Writing Wednesday: The Role of Ritual and Routine (Or, How To Get Back On The Wagon)

Writing – it’s a joy, an art, a mystery, a discipline. Plenty of wrong answers, and a plethora of right ones. How-to’s, when-to’s, must-do’s, don’t do’s – so much to remember, so much to think about. And when it’s all going well, we just write it. Doubts are ignored, hopes soar, words stream onto the page and we are all at once happy and hungry for more.

And then something happens. We write ourselves into a corner. Life intervenes. Holidays, or family visits, or the washing machine breaks, or we get a really bad cold. The happy writer routine flies out the window. A day, and then a week flies by without words hitting the page. A new feeling fills the heart.

Despair? Guilt? Fear? Hard to say. Definitely something worse than discomfort. Got to get back to the page, got to find the words again. But it’s like the quicksand is sucking us away, and the treasure is just over there and we just can’t get it, and if this was a nightmare I would be awake by now!

So what to do? How to get back on the writing wagon? How to find the words again when it feels like they are teasing us and we will never ever catch them ever again.

Two words. Ritual. Routine.

I have a zillion different herbal teas, a sample of which I reserve for my writing time. I have biscuits that I generally keep for when I am writing too – that way, when things are going well, I don’t have to move when the munchies strike, and when things are going badly, I can write about the biscuits. I have a very noisy clothes dryer, the rumble from which I can hear as I sit at my desk. On days the words won’t come, I make sure to put that on. Maybe you have a cream you can put on your hands, or a calendar you can tick the day off on. Something sensory, something pleasant, something you can associate specifically with writing, without it actually being writing. A ritual that doesn’t connect you to the internet, but rather connects you to what makes you, you.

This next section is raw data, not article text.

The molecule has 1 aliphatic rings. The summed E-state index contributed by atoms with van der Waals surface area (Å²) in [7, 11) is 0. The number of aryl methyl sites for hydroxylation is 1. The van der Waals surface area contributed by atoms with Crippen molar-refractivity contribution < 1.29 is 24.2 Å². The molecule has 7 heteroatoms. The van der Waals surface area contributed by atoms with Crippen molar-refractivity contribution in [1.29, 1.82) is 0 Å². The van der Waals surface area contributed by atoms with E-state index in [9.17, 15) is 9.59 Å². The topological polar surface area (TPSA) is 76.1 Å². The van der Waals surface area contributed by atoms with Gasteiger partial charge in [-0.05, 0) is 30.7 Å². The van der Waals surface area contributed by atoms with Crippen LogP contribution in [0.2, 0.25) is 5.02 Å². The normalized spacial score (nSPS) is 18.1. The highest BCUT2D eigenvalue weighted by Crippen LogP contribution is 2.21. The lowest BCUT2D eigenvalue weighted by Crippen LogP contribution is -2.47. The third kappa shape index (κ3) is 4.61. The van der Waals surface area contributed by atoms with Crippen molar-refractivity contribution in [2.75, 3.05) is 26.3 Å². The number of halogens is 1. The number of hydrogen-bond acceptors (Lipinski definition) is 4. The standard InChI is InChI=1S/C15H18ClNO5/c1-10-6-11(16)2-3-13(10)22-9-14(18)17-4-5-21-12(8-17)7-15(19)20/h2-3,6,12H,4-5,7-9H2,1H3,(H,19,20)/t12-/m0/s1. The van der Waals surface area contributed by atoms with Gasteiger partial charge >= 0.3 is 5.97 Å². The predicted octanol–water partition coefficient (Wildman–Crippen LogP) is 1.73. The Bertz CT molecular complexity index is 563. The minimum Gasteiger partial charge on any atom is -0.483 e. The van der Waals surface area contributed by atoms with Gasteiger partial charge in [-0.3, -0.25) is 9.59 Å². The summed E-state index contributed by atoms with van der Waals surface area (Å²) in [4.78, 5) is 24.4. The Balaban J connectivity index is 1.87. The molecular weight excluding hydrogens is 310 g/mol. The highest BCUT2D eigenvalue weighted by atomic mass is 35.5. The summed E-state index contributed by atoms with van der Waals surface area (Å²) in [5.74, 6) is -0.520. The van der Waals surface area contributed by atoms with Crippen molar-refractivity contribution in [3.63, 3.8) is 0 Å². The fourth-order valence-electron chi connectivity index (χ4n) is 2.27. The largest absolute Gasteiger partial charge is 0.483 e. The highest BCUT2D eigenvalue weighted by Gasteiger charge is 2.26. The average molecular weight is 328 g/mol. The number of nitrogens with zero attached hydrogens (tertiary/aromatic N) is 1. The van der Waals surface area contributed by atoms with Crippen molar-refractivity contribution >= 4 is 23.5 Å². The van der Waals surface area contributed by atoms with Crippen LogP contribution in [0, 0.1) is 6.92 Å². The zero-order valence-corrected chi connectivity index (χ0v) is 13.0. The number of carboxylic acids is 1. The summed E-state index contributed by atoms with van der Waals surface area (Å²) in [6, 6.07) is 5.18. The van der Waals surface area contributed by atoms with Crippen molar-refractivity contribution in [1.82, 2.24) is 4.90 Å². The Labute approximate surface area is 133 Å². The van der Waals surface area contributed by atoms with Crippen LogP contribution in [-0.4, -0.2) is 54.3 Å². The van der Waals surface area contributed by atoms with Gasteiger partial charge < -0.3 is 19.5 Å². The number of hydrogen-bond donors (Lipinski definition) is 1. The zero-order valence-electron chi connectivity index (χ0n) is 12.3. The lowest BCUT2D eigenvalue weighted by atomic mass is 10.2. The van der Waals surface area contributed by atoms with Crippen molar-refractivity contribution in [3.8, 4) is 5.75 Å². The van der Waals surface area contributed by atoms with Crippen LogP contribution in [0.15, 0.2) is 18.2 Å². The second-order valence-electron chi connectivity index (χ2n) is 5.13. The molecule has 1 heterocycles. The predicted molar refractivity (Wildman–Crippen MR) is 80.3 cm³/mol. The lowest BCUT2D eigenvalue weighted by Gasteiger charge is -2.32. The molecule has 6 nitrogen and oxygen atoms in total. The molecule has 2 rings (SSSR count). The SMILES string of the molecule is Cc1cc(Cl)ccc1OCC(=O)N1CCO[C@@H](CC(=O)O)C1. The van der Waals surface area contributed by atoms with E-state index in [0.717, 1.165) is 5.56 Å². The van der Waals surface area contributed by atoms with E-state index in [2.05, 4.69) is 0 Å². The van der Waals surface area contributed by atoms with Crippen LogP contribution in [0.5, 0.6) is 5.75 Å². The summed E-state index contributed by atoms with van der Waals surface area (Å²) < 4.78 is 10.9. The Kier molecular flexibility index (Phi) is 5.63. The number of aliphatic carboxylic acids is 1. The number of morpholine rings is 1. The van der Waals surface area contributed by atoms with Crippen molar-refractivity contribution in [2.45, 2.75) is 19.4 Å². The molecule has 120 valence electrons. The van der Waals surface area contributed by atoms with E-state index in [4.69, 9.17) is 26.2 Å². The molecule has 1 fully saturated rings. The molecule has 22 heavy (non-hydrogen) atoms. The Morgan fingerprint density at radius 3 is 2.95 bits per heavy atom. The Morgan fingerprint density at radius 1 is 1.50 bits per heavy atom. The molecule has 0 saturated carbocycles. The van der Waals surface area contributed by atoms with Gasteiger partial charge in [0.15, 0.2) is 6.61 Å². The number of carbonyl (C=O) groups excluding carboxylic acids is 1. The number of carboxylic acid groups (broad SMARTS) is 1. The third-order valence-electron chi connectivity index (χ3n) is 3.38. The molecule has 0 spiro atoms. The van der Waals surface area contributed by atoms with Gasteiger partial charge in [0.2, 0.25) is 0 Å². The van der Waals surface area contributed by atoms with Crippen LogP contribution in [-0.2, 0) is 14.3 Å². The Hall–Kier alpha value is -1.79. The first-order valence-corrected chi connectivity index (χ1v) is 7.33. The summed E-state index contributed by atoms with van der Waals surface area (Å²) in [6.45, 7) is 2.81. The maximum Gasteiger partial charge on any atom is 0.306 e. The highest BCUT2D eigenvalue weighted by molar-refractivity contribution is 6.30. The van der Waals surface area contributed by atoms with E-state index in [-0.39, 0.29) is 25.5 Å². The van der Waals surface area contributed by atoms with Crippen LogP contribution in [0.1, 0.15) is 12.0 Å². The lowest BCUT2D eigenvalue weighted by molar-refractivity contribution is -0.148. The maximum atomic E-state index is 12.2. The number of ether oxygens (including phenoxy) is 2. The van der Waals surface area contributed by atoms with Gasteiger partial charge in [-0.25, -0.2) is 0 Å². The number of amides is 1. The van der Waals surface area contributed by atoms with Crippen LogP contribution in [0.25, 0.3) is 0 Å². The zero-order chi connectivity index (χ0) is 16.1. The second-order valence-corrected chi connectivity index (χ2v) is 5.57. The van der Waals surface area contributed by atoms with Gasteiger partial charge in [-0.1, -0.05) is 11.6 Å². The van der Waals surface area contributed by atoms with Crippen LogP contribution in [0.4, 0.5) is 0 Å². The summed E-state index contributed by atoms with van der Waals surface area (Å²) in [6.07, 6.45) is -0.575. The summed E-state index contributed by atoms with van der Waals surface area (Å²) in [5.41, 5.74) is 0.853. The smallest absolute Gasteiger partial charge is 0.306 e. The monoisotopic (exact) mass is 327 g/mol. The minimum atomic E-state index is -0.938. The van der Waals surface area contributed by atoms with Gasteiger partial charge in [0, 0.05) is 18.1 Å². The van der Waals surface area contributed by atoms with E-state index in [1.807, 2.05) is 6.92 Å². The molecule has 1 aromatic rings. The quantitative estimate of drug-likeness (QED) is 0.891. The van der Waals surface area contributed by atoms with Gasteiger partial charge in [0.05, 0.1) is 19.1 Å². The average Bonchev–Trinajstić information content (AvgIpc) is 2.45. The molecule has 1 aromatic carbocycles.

Of course, this advice works best retrospectively. By which I mean, if you have a ritual before you start writing, then when something stops you from writing, doing the ritual can help you start up again. It jogs your brain into a different way of thinking. Helps you remember what writing feels like – without the actual writing bit. But if you don’t have a specific ritual that you have consciously put in place, you have to go back and think about the places that you were, and things you did when you were writing. Favourite writing mug? Favourite pen? Music? Take a walk beforehand? Shower? Salad for lunch?

When you’re trying to get back to the words, you don’t want to be buying a new notebook and rearranging your desk in the hope that the new words will come (the exception is, obviously, if you have written yourself into a corner). You want to capture the essence of what it was to be writing the way you were writing – just maybe without the pressure to do the actual writing.

So find, and do the rituals. Every day. And write. Badly. Or write what you’ve already written. Tell yourself it’s not about the words, it’s about the routine. It’s about the ritual, and the action and the doing. And before you know it, the words will come rushing back, just to see what you are up to.

Writing. It’s a mystery.

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